This one is almost identical to the Numitron version, but instead this uses a VFD display. As he did for the Numitron version, Jon graciously provides both the schematic and the code for the PIC microprocessor on his site. It uses the same 4-led + tube setup with the LED's indicating the digit currently displayed and the tube showing the value.
All images and video are copyright Jon Stanley.
£54.95 / Kosbo.com
I just found this clock while doing a Google Image search for something completely unrelated. It appears to be by eBay seller Sparkeltube. It is a 6 discrete digit VFD based clock. It has two alarm and a built in buzzer. But let’s face it - you’re buying this for the display :) I love this thing - I want one!
I found one of these clocks on eBay a while ago and shamelessly stole the images from it, from Wikipedia and from one other source (below.) Sadly, I didn't think to bid on it at the time. I you look at the photo above and then at the photo below, you can see a little 7-segment VFD display. It looks like they are only using it to display the bottom half of the figure 8! That is one way to engineer a decimal point, I guess.
The Elektronika 7's are old VFD Matrix displays that have become somewhat of a collector item. Since Wikipedia has a good description I will let them describe it:
Electronics 7 are industrial clocks with luminescent indicators where each figure was formed by four or eleven 7-segment lamps. For each indicator there was a board decoding the binary code sent by the main board. There were also models based on light-emitting diodes . The basic shortcoming of the clocks was that the segments of the display were gradually burnt out, and there was a significant difference in a luminescence between more often and less often displayed segments. It usually happened after ten or more years of continuous work. All the street and wall clocks were based on the kit by Saratov factory “Reflector” and even now are used in many administrative and industrial premises in Russia. The clocks were made on the basis of vacuum-fluorescent indicators manufactured in Russia.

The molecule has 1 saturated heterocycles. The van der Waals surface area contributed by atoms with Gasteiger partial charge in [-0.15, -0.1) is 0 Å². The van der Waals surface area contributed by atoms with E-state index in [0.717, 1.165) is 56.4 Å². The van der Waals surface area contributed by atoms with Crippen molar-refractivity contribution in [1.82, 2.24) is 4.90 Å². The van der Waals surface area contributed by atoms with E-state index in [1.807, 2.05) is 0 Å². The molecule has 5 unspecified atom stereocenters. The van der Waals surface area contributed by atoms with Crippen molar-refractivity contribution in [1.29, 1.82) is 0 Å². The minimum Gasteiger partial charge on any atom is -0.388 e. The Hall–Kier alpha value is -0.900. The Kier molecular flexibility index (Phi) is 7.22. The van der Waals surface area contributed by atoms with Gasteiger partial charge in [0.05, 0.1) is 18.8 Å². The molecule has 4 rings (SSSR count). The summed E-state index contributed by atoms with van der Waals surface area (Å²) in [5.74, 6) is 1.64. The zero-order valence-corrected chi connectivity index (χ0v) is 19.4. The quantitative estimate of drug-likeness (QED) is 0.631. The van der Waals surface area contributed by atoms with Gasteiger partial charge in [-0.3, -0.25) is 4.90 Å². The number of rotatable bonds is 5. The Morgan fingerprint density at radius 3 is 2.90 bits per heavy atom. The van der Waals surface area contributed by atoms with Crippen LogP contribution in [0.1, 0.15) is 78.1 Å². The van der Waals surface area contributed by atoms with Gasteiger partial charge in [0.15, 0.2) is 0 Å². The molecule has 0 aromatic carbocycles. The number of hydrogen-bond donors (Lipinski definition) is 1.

I found this clock while searching for clocks to feature and reminds me a lot of the Verbarius clock. It is a large VFD display that spells out the time and appears to be able to display other information. Sadly, it seems that only four of these clocks were ever made. Go check out Clock-It now, he has some good stuff there.Samsung VFD display in grey metallic finish case.
From the creator:
This clock was made in conjunction with a friend, Andrew Jardine, who also introduced me to PIC programming, which opened up a whole new world to me. At last I can make my electronic dreams come true… maybe.
Not much to say about the case, it is a minimal shape made from thick polycarbonate to house the displays and my driver board that sits on the back of it. As the display itself runs off 5v and has all the necessary components to make the display work, all I needed to do was feed it serial data and off it went.
The aim of this clock is to display words much as a person speaks when you ask them the time. About six o’clock, nearly half past six, that kind of thing. So it approximates to the nearest ten minutes and gives an appropriate response.
In addition there are a few other modes. A static rather than scrolling clock, one that dissolves snowflakes into the characters.
I have made four of these clocks. Andrew has one, two have been sold and I kept one.
I have a small quantity of the displays left and Iintend to expand the repertoire of words with an EEPROM.
Originally from Clock-It (be sure to check out the video of it in action.)